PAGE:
We reported back in late September that Brooklyn Rod & Gun will close its doors at the end of the year. As of now, it looks like things are still headed that way. But Chris Raymond and the social club’s members are determined to save at least something of its legacy through a digital archive of ephemera, a double album of live recordings, a short documentary film, and even a book. Keep Reading »
Brooklyn-based director Michael Hobbs only ever imagined he’d have the opportunity to work with a dream team on his latest short film, Short Lived. But when Hobbs sent an email on a whim to Brooklyn-based director of photography Alexander Crowe, he got more than he bargained for. “I didn’t expect a reply because of his caliber, but he got back to me,” Hobbs says. “This was a really big deal.” Keep Reading »
It was nine months ago that Apostrophe, a Bushwick art gallery/party space, was shut down after cops busted its anniversary celebration. Undeterred by a night in jail and a lengthy probation, brothers Ki and Sei Smith are vaulting back into the saddle with a party Friday night and the launch of a Kickstarter campaign designed to revive the Apostrophe universe. Keep Reading »
Hours after Bill de Blasio kicked off Internet Week, the technorati poured into Cipriani Wall Street last night to see Patton Oswalt host the 18th annual Webby Awards. The comic was quick to poke fun at websites whose founders were in the audience: “Even if I eat it tonight Reddit will find a way to blame it on the wrong person,” he quipped.
Here, now, are the ceremony’s most memorable (or shall we say, Tweetable) moments. Keep Reading »
Mayor Bill De Blasio kicked off Internet Week near Union Square this morning, but despite the Manhattan location, it was Brooklyn — where companies like Kickstarter have taken root — that he touted as an “extraordinary example of success” in the tech sector. Keep Reading »
Medieval Future isn’t one of the video games that you’ll be able to play at Kickstarter’s Greenpoint block party this Saturday (it hasn’t yet been finished) but boy do we hope its online fundraiser turns it into a reality so we can play it soon. Keep Reading »
If it sounds like a marketing gimmick, it is. But it should be a fun one: the May 3 event at Kickstarter’s luxe new headquarters in a former Greenpoint pencil factory will allow you to gawk at the offices, demo a developer-friendly video game console called Ouya, play a live-action game called Joust, use a drawing tool named NeoLucida, and, of course, eat and drink (Brooklyn Soda Works, Butter & Scotch, Snap and Mamu Thai Noodle Truck will be on hand). Keep Reading »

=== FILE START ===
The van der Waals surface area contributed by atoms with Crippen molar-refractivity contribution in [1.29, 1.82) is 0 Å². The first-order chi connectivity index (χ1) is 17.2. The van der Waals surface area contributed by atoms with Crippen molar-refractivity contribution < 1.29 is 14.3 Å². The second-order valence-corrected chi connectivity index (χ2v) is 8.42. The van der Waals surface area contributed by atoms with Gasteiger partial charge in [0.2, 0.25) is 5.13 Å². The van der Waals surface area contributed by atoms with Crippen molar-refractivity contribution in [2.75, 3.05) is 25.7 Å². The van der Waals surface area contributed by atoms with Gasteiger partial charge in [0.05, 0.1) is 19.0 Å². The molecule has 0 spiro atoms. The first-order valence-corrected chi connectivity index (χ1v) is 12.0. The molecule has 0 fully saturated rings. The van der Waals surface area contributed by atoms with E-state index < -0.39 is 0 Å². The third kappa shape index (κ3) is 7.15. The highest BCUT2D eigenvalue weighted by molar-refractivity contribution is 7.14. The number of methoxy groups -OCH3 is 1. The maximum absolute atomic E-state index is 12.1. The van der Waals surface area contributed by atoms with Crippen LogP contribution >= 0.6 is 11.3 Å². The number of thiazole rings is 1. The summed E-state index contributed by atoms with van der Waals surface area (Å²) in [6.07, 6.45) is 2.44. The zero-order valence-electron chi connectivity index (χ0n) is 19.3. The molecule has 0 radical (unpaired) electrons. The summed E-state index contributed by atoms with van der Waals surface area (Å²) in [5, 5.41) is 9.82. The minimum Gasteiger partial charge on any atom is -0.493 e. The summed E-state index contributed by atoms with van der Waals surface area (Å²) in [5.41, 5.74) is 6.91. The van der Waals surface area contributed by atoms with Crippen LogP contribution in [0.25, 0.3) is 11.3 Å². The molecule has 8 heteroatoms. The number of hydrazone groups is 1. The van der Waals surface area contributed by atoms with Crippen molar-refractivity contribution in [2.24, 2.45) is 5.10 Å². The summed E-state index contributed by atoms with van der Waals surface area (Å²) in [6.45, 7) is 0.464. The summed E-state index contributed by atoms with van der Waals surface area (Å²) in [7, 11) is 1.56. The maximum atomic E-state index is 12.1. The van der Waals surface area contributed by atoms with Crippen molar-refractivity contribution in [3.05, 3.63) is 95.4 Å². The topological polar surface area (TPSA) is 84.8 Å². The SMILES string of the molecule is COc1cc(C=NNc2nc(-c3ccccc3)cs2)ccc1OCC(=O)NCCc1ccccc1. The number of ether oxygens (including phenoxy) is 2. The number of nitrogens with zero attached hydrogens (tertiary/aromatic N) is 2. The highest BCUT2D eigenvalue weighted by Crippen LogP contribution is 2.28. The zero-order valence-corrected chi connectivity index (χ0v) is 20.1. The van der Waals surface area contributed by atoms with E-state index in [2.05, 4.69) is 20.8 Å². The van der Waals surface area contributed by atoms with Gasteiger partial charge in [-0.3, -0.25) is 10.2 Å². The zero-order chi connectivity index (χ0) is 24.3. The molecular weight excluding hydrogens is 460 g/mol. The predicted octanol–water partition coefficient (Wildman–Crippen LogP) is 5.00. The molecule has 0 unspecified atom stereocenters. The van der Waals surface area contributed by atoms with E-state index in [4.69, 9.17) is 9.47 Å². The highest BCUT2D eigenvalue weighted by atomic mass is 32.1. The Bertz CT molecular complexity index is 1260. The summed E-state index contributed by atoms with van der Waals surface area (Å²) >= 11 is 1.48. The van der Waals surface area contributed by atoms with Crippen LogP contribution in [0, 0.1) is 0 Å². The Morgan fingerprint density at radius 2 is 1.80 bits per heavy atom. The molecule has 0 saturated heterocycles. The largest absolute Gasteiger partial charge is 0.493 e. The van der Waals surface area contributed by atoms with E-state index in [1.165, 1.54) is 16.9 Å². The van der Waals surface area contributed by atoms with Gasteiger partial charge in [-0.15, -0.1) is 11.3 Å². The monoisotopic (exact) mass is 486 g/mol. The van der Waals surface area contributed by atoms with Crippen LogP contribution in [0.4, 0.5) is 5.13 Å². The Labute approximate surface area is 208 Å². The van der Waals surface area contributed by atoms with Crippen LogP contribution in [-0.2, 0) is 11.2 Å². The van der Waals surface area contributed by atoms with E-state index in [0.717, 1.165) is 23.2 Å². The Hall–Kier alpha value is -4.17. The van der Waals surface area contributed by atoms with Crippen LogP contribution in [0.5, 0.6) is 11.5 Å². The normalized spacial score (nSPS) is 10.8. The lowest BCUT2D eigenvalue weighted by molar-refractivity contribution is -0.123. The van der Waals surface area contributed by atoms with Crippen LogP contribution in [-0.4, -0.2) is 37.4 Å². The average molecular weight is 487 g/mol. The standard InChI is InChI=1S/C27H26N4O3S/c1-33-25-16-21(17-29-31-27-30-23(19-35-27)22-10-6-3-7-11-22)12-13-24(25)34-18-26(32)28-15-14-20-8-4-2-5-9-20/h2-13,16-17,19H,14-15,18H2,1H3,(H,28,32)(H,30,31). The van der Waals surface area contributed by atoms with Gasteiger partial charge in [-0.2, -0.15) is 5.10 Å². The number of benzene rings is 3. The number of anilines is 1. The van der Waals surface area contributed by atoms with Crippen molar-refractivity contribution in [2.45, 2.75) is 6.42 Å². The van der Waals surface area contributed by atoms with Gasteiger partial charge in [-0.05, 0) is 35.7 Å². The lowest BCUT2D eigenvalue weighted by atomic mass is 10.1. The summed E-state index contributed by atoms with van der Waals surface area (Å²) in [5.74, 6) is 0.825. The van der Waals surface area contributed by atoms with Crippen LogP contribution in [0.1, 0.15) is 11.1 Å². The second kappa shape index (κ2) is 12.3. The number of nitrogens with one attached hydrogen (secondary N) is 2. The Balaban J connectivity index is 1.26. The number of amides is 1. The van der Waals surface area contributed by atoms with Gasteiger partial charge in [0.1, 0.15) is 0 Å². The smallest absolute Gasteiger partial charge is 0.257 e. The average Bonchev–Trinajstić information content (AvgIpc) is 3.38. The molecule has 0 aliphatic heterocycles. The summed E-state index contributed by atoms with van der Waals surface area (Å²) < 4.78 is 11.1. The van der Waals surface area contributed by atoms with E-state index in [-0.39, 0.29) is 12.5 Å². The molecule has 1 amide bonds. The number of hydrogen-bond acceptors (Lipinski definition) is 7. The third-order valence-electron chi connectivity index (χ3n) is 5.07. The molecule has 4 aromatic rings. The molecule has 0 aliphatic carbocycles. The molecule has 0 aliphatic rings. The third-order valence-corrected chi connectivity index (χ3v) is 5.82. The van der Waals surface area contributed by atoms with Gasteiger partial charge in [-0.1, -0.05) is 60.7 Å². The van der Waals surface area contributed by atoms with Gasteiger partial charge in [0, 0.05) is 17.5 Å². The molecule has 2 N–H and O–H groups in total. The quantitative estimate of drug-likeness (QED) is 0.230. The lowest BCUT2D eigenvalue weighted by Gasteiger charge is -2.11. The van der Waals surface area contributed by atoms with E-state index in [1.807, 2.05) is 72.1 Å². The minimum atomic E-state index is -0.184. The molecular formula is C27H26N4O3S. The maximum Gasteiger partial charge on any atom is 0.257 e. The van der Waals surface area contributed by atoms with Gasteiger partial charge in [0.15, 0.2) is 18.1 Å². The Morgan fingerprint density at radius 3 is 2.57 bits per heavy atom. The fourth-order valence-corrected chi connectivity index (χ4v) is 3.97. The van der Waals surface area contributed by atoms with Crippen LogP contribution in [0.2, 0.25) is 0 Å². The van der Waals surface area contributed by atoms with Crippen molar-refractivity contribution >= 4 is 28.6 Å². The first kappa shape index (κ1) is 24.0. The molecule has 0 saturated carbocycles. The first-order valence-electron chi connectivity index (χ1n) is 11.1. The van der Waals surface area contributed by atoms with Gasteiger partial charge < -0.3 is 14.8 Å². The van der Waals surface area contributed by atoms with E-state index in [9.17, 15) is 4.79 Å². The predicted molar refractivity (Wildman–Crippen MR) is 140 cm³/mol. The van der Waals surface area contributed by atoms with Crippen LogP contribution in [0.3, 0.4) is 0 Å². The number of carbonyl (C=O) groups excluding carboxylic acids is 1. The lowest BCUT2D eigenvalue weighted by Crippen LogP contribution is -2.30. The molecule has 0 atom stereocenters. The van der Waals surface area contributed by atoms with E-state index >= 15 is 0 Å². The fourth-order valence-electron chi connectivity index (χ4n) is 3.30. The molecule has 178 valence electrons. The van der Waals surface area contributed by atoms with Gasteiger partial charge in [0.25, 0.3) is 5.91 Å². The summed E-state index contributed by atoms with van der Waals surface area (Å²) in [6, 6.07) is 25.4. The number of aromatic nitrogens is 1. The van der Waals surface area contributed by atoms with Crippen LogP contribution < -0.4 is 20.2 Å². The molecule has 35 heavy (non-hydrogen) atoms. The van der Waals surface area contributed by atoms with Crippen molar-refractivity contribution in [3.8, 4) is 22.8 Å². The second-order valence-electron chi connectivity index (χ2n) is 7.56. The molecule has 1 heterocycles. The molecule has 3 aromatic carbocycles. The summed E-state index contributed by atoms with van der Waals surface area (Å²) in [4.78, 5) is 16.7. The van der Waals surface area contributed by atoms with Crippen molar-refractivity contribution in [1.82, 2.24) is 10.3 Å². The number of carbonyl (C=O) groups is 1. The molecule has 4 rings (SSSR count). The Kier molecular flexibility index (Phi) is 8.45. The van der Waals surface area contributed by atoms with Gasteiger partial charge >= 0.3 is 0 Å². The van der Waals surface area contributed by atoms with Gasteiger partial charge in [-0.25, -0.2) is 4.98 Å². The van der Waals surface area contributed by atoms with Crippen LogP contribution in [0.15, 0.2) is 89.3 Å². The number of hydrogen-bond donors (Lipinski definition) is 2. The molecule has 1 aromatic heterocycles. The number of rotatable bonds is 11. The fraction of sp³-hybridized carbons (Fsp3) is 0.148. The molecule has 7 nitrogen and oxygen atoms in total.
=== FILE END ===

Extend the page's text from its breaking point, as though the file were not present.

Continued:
Get a load of this story: The most promising college basketball recruit of his time gets nabbed for buying crack cocaine, then later gets shot in the chest THREE TIMES while attempting to buy more crack and still, after overcoming his addiction to crack, somehow makes it to the NBA. Keep Reading »
These days, Bushwick is generally regarded as the land of artisan pizza and warehouse parties, but let’s not forget that it was once the beer capital of the Northeast. If Eric Feldman and Marshall Thompson get their way, they’ll open the first brewery in Bushwick since Rheingold closed its doors in 1976 and the neighborhood may relive its glory days as the site of Brewers Row.
“We want to be the first,” says Thompson, sporting a black t-shirt emblazoned with the company’s logo, the Braven. “But we definitely don’t want to be the last.” Keep Reading »
Artists Nicolina Johnson and Pérola M. Bonfanti will soon unveil their “13 Portals” — murals based on various forms of astrology and ancient spirituality – on abandoned doorways around the neighborhood, with a kooky communal game to tie them all together. Keep Reading »
Somewhere over in Bushwick the L train rides; artists and Hasids, poets and dreamers, ride their bikes.
So goes a dreamy, surreal version of “Somewhere Over the Rainbow” that may some day appear in “Bushwick the Musical the Movie,” an in-the-works film set in the neighborhood and modeled almost entirely on “The Wizard of Oz.” John Martino, a 55 year-old former IT specialist, is trying to raise a staggering $2.5 million to get the movie made. Keep Reading »